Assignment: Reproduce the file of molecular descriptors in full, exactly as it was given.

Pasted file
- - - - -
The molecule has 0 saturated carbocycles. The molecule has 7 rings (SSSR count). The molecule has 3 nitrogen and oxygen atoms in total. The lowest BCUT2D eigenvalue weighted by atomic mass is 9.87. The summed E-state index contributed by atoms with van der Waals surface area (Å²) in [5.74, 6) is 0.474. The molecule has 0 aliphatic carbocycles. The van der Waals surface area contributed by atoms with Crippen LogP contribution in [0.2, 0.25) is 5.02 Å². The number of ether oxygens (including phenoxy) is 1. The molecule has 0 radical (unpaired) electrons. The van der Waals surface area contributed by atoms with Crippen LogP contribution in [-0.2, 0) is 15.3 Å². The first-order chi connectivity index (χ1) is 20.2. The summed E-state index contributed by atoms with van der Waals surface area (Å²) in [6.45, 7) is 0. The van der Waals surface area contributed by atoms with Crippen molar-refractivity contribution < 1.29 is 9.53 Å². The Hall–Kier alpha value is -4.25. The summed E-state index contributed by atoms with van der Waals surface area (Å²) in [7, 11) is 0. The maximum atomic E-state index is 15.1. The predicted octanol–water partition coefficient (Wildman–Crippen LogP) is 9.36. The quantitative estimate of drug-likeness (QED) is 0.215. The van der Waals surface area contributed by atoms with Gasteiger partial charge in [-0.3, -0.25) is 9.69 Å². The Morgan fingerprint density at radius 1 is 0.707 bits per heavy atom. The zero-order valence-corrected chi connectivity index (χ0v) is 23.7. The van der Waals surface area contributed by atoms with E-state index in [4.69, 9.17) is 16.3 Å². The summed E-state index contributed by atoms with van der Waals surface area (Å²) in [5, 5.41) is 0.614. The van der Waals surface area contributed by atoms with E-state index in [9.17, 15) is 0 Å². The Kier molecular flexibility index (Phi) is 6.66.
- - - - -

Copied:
The molecule has 0 saturated carbocycles. The molecule has 7 rings (SSSR count). The molecule has 3 nitrogen and oxygen atoms in total. The lowest BCUT2D eigenvalue weighted by atomic mass is 9.87. The summed E-state index contributed by atoms with van der Waals surface area (Å²) in [5.74, 6) is 0.474. The molecule has 0 aliphatic carbocycles. The van der Waals surface area contributed by atoms with Crippen LogP contribution in [0.2, 0.25) is 5.02 Å². The number of ether oxygens (including phenoxy) is 1. The molecule has 0 radical (unpaired) electrons. The van der Waals surface area contributed by atoms with Crippen LogP contribution in [-0.2, 0) is 15.3 Å². The first-order chi connectivity index (χ1) is 20.2. The summed E-state index contributed by atoms with van der Waals surface area (Å²) in [6.45, 7) is 0. The van der Waals surface area contributed by atoms with Crippen molar-refractivity contribution < 1.29 is 9.53 Å². The Hall–Kier alpha value is -4.25. The summed E-state index contributed by atoms with van der Waals surface area (Å²) in [7, 11) is 0. The maximum atomic E-state index is 15.1. The predicted octanol–water partition coefficient (Wildman–Crippen LogP) is 9.36. The quantitative estimate of drug-likeness (QED) is 0.215. The van der Waals surface area contributed by atoms with Gasteiger partial charge in [-0.3, -0.25) is 9.69 Å². The Morgan fingerprint density at radius 1 is 0.707 bits per heavy atom. The zero-order valence-corrected chi connectivity index (χ0v) is 23.7. The van der Waals surface area contributed by atoms with E-state index in [4.69, 9.17) is 16.3 Å². The summed E-state index contributed by atoms with van der Waals surface area (Å²) in [5, 5.41) is 0.614. The van der Waals surface area contributed by atoms with E-state index in [9.17, 15) is 0 Å². The Kier molecular flexibility index (Phi) is 6.66.